Companies can meet this responsibility by putting in place appropriate policies and processes for “human rights due diligence” and remediation to help ensure that they are effectively preventing and addressing their negative human rights impacts—on workers, local community members or others that they may impact through their operations, products or services. The Guiding Principles also direct companies to pay attention to international human right standards that apply to particular groups such as indigenous peoples, including the right to free, prior and informed consent.

The Guiding Principles were supported not only by states but also by leading multinational corporations, trade unions, non-governmental organizations, employer and industry associations, socially responsible investors, law firms and national bar associations, and many others who were involved in the 6-year consultation and research process that led to their creation. In addition, the Guiding Principles have been incorporated into the revised OECD Guidelines for Multinational Enterprises and their key elements are reflected in the updated Sustainability Framework and Performance Standards of the International Finance Corporation (IFC), the private sector lending arm of the World Bank. The International Organization for Standardization (ISO) also recently established a Guidance on Social Responsibility Standard (ISO26000). The UN Guiding Principles were authored by the former Special Representative of the UN Secretary-General, Professor John Ruggie of the Harvard Kennedy School, for whom I worked as a legal advisor.

We now see countries (such as the United Kingdom and United States) issuing national action plans on how they intend to implement the Guiding Principles, and state bodies (like the SBS in Peru—the independent financial sector regulatory agency—or various Export Credit Agencies in OECD states), encouraging or requiring companies to pay greater attention to these issues. All these developments should help contribute to a more level playing field of expectations on business—as well as the prospect of greater respect for the rights of those individuals that companies may affect.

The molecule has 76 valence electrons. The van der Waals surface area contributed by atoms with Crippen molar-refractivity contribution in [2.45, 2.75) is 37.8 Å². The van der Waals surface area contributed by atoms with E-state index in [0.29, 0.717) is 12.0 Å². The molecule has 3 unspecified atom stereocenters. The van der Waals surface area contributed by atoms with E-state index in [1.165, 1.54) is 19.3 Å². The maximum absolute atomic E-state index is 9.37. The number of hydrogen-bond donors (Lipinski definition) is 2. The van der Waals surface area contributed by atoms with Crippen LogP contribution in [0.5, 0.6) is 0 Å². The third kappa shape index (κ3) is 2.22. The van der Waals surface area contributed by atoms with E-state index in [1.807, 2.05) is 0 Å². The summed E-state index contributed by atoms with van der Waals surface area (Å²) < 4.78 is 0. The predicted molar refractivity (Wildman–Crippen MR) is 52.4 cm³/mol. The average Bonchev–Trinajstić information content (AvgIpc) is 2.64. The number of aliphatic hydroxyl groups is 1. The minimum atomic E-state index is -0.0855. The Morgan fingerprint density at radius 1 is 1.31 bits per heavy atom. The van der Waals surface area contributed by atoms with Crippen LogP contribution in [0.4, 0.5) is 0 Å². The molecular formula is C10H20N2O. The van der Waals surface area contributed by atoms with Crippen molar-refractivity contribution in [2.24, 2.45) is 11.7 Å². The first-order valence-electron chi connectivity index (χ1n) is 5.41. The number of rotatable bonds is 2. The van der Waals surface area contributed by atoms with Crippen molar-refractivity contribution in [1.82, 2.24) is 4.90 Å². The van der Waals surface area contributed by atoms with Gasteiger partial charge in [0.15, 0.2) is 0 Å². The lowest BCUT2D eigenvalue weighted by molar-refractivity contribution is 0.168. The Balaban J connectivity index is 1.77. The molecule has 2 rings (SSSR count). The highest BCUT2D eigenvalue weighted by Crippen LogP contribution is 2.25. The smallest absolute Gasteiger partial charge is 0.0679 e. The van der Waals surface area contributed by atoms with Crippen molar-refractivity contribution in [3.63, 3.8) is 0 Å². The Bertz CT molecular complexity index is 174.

In the mining sector, the International Council on Mining and Metals has developed guidance for mining companies on how to implement effective human rights due diligence processes and grievance mechanisms. Effective operational-level grievance mechanisms that can receive complaints from local communities can be a key means for companies to identify problems early, before they escalate and turn into more serious forms of conflict. Many mining companies have some kind of mechanism in place to receive complaints regarding a project, but these mechanisms often lack legitimacy in the eyes of those who are supposed to use them, are insufficiently integrated into the company’s decision-making processes or are otherwise ineffective. The Guiding Principles outline a set of “effectiveness criteria” to help companies develop mechanisms that can better respond to affected individuals’ needs and concerns.

The Guiding Principles emphasize the importance of meaningful stakeholder engagement by companies, particularly when they are trying to understand their actual and potential impacts (including through information received via grievance mechanisms); develop effective ways to mitigate the risk of negative impacts; track their performance (for example, through joint monitoring efforts that involve local community members); and remediate actual impacts that they have caused or contributed to. There is a growing number of positive examples from major energy projects of company-community dialogue aimed at addressing historical grievances and new issues as they arise. The Corporate Social Responsibility Initiative at Harvard Kennedy School has captured three of these in a series of videos, told entirely in the voices of the participants of the process, with examples from Peru, the Philippines and Nigeria.

All of this implies a very different kind of relationship between mining companies and local communities—one based on partnership and engagement rather than paternalism. And one that seeks to respect the rights of local communities, leading to more sustainable outcomes for communities and companies alike.

Winter 2014Volume XIII, Number 2

Rachel Davis is Managing Director of Shift, a leading non-profit center for business and human rights practice that specializes in implementation of the UN Guiding Principles on Business and Human Rights: She is also a Research Fellow at the Corporate Social Responsibility Initiative at Harvard Kennedy School. Rachel previously served as a senior legal advisor to the former Special Representative of the UN Secretary-General on these issues, Professor John Ruggie.